Archives – January, 2015

Washington State Dept of Agriculture Bee Report Highlights Varroa

The Washington State Department of Agriculture (WSDA) convened a Honey Bee Work Group. The Group’s report, A REPORT TO THE LEGISLATURE FROM THE HONEY BEE WORK GROUP, attached here, highlights the threat posed by the varroa parasite. The report explains,

The issues are connected: forage provides nutrition needed to resist disease; parasites such as the Varroa mite spread viruses and other pathogens; and a limited gene pool limits the honey bees’ ability to resist/overcome disease and environmental stressors such as pesticides. A limited gene pool also reduces bee breeders’ options as they attempt to improve bee stocks. Control of Varroa mites and genetic diversity are largely issues for beekeepers and researchers to address. Forage and pesticide issues, however, revolve around land ownership, land use, and land management; and addressing them requires the cooperation of many entities.

Leave a Comment January 7, 2015

The dose makes the poison: have “field realistic” rates of exposure of bees to neonicotinoid insecticides been overestimated in laboratory studies?

Editor’s Note: The complete International Bee Research Association study is attached here.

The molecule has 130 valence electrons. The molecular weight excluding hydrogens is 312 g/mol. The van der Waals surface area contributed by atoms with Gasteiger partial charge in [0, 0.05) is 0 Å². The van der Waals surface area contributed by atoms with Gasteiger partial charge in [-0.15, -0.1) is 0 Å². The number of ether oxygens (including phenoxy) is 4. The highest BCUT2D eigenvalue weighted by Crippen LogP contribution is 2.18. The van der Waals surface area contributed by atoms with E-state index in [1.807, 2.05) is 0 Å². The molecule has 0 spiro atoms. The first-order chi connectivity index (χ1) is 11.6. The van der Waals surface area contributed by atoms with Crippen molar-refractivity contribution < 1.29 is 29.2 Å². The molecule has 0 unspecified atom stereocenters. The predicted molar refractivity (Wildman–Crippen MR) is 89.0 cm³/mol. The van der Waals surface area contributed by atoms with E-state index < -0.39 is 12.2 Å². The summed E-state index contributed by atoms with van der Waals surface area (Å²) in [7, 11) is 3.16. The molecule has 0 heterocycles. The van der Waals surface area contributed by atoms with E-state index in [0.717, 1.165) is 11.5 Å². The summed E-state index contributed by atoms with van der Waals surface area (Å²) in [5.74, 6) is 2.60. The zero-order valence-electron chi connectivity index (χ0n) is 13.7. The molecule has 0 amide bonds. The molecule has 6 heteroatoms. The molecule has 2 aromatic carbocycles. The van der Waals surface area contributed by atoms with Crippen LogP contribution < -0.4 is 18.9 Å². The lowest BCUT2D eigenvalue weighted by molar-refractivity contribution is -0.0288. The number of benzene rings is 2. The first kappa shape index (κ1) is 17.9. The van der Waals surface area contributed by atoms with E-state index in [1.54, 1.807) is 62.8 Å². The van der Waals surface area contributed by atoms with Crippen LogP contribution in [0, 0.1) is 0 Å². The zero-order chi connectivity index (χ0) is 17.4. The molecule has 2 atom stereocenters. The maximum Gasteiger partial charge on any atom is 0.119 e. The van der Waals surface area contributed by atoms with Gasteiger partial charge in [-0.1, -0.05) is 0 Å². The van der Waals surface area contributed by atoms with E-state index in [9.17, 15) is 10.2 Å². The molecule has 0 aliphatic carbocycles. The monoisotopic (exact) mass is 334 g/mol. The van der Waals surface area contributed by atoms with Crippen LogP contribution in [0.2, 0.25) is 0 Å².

From: Journal of Apicultural Research 53(5): 607-614 (2014) © IBRA

Norman L Carreck and Francis L W Ratnieks


Recent laboratory based studies have demonstrated adverse sub-lethal effects of neonicotinoid insecticides on honey bees and bumble bees, and these studies have been influential in leading to a European Union moratorium on the use of three neonicotinoids, clothianidin, imidacloprid, and thiamethoxam on “bee attractive” crops. Yet so far, these same effects have not been observed in field studies. Here we review the three key dosage factors (concentration, duration and choice) relevant to field conditions, and conclude that these have probably been over estimated in many laboratory based studies.

Leave a Comment January 5, 2015

Breeding healthier honeybees

From: Cawthron Institute

A new research project is underway to breed honeybees tolerant to the devastating varroa mite.

Scientists at Cawthron Aquaculture Park are applying their world-leading expertise in selective breeding and cryopreservation for the aquaculture sector, to breeding honeybees tolerant to the varroa mite pest.

The project is a collaboration between Rainbow Honey, Business Development Company and Cawthron (all Nelson, New Zealand, based).

“We are working with nature to give bees a helping hand to build up varroa tolerance,” says Rainbow Honey Managing Director, Philip Cropp.

Leave a Comment January 2, 2015

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